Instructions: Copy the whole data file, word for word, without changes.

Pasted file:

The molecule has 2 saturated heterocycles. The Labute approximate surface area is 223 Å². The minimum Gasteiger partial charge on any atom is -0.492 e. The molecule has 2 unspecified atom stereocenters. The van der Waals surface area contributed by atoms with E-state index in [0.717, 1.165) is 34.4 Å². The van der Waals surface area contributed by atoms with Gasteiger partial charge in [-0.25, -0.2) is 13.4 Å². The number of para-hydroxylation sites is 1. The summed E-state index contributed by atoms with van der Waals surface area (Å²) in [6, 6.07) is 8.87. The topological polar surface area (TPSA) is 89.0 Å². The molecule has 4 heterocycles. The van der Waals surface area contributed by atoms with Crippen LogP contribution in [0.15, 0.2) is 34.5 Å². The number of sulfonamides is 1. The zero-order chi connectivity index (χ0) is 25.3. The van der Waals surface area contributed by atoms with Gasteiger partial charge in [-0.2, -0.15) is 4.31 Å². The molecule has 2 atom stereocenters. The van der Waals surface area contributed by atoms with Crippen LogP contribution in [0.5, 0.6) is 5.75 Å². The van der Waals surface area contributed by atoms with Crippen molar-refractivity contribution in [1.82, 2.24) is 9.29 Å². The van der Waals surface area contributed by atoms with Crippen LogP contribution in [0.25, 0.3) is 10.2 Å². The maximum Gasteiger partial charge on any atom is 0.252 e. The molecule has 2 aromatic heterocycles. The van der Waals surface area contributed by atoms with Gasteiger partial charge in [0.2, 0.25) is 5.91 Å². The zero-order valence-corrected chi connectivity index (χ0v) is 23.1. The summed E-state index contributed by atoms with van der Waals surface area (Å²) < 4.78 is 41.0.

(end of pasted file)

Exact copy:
The molecule has 2 saturated heterocycles. The Labute approximate surface area is 223 Å². The minimum Gasteiger partial charge on any atom is -0.492 e. The molecule has 2 unspecified atom stereocenters. The van der Waals surface area contributed by atoms with E-state index in [0.717, 1.165) is 34.4 Å². The van der Waals surface area contributed by atoms with Gasteiger partial charge in [-0.25, -0.2) is 13.4 Å². The number of para-hydroxylation sites is 1. The summed E-state index contributed by atoms with van der Waals surface area (Å²) in [6, 6.07) is 8.87. The topological polar surface area (TPSA) is 89.0 Å². The molecule has 4 heterocycles. The van der Waals surface area contributed by atoms with Crippen LogP contribution in [0.15, 0.2) is 34.5 Å². The number of sulfonamides is 1. The zero-order chi connectivity index (χ0) is 25.3. The van der Waals surface area contributed by atoms with Gasteiger partial charge in [-0.2, -0.15) is 4.31 Å². The molecule has 2 atom stereocenters. The van der Waals surface area contributed by atoms with Crippen LogP contribution in [0.5, 0.6) is 5.75 Å². The van der Waals surface area contributed by atoms with Crippen molar-refractivity contribution in [1.82, 2.24) is 9.29 Å². The van der Waals surface area contributed by atoms with Crippen LogP contribution in [0.25, 0.3) is 10.2 Å². The maximum Gasteiger partial charge on any atom is 0.252 e. The molecule has 2 aromatic heterocycles. The van der Waals surface area contributed by atoms with Gasteiger partial charge in [0.2, 0.25) is 5.91 Å². The zero-order valence-corrected chi connectivity index (χ0v) is 23.1. The summed E-state index contributed by atoms with van der Waals surface area (Å²) < 4.78 is 41.0.